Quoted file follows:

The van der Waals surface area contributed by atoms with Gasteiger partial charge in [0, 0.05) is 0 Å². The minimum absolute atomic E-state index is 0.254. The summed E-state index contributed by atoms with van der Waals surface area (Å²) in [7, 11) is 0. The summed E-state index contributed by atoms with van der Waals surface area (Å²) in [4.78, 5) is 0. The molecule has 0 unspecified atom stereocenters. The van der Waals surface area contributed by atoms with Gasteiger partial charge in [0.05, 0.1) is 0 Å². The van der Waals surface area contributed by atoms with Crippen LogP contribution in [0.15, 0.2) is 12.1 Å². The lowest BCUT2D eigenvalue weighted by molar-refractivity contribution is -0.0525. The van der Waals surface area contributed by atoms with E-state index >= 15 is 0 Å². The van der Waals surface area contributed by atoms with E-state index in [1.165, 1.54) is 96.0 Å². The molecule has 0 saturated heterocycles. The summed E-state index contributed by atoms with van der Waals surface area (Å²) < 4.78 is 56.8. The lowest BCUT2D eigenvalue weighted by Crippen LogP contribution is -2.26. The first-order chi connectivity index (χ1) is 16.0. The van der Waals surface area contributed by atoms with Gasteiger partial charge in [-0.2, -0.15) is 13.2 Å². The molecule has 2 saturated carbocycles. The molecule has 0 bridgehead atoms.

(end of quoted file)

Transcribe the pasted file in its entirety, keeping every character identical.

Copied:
The van der Waals surface area contributed by atoms with Gasteiger partial charge in [0, 0.05) is 0 Å². The minimum absolute atomic E-state index is 0.254. The summed E-state index contributed by atoms with van der Waals surface area (Å²) in [7, 11) is 0. The summed E-state index contributed by atoms with van der Waals surface area (Å²) in [4.78, 5) is 0. The molecule has 0 unspecified atom stereocenters. The van der Waals surface area contributed by atoms with Gasteiger partial charge in [0.05, 0.1) is 0 Å². The van der Waals surface area contributed by atoms with Crippen LogP contribution in [0.15, 0.2) is 12.1 Å². The lowest BCUT2D eigenvalue weighted by molar-refractivity contribution is -0.0525. The van der Waals surface area contributed by atoms with E-state index >= 15 is 0 Å². The van der Waals surface area contributed by atoms with E-state index in [1.165, 1.54) is 96.0 Å². The molecule has 0 saturated heterocycles. The summed E-state index contributed by atoms with van der Waals surface area (Å²) < 4.78 is 56.8. The lowest BCUT2D eigenvalue weighted by Crippen LogP contribution is -2.26. The first-order chi connectivity index (χ1) is 16.0. The van der Waals surface area contributed by atoms with Gasteiger partial charge in [-0.2, -0.15) is 13.2 Å². The molecule has 2 saturated carbocycles. The molecule has 0 bridgehead atoms.